[Standards] UPDATED: XEP-0363 (HTTP File Upload)

Marcel Waldvogel marcel.waldvogel at uni-konstanz.de
Tue Dec 5 10:19:19 UTC 2017

This depends whether it is more costly for the protocol to break
unmaintained software or not. I.e., whether you can afford to have
compliant software breaking or whether you can afford uncompliant
software breaking. The Internet is way more established than XMPP. If
an app breaks, it is "that **** app", not "Ah, XMPP, that **** thing
that never works".
I find the differentiation that Dave explains (based on semantics, not
syntax) the right way. Is this official/codified or just his opinion?
On Mon, 2017-12-04 at 12:27 +0100, Florian Schmaus wrote:
> On 04.12.2017 11:37, Marcel Waldvogel wrote:
> > I think this conversation boils down to whether XML validation or
> > the
> > Internet robustness principle
> > <https://en.wikipedia.org/wiki/Robustness_principle> ("Be
> > conservative
> > in what you send, be liberal in what you accept"?) have higher
> > precedence. Has this been discussed (and maybe decided upon)
> > before?
> Postel's Robustness Principle comes up once in a while. As far as I
> can
> tell it is often misunderstood [1] and the way it is (mis)understood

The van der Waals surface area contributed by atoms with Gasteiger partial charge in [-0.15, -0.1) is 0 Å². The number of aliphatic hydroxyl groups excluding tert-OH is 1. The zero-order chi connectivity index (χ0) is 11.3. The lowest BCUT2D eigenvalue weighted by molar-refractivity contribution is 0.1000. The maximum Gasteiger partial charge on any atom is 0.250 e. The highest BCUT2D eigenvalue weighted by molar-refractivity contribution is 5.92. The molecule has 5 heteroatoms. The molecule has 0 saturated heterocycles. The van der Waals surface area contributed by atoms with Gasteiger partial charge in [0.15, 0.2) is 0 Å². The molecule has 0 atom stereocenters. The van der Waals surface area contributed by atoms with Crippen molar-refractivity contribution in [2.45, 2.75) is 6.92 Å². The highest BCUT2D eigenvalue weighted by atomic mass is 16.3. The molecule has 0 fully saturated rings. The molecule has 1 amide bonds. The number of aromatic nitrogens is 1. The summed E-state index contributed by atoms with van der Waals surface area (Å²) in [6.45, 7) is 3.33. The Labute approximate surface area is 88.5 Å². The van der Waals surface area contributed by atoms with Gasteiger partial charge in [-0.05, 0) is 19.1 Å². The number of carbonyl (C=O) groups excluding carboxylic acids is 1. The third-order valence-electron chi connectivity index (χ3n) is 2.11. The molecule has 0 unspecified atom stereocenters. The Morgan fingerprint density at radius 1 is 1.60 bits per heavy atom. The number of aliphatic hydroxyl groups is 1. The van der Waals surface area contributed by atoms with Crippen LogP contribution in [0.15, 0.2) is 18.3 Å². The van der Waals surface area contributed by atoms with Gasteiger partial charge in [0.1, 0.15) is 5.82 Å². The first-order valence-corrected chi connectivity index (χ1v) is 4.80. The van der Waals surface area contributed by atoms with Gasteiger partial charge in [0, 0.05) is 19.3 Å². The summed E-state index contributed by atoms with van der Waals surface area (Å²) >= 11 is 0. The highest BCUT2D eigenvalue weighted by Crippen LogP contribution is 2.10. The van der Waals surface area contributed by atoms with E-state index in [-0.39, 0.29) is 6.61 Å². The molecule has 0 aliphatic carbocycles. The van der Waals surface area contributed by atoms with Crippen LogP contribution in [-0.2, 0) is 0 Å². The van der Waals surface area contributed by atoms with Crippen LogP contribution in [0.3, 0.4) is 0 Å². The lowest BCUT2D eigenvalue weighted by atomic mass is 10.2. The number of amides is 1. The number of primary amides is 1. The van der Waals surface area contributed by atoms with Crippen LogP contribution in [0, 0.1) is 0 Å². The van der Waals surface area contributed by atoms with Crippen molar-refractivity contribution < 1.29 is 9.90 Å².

> is
> considered harmful [2]. I also think that any interpretation of it
> does
> not apply here.
> I believe that it is better to fail hard and fast [3], instead of
> being
> "liberal in what to accept".
> Hence validation is usually always a good idea. But here we have to
> decide if every tiny change requires a new schema and namespace bump
> so
> that one can do server side schema verification. For me, the case is
> clear: The benefits of the server side verification do not justify
> additional namespace bumps.
> - Florian
> 1: https://news.ycombinator.com/item?id=9829253
> 2: https://datatracker.ietf.org/doc/draft-thomson-postel-was-wrong/
> 3: Which, BTW, is Smack's default, but it can be changed so that
> invalidated stanzas are simply ignored.
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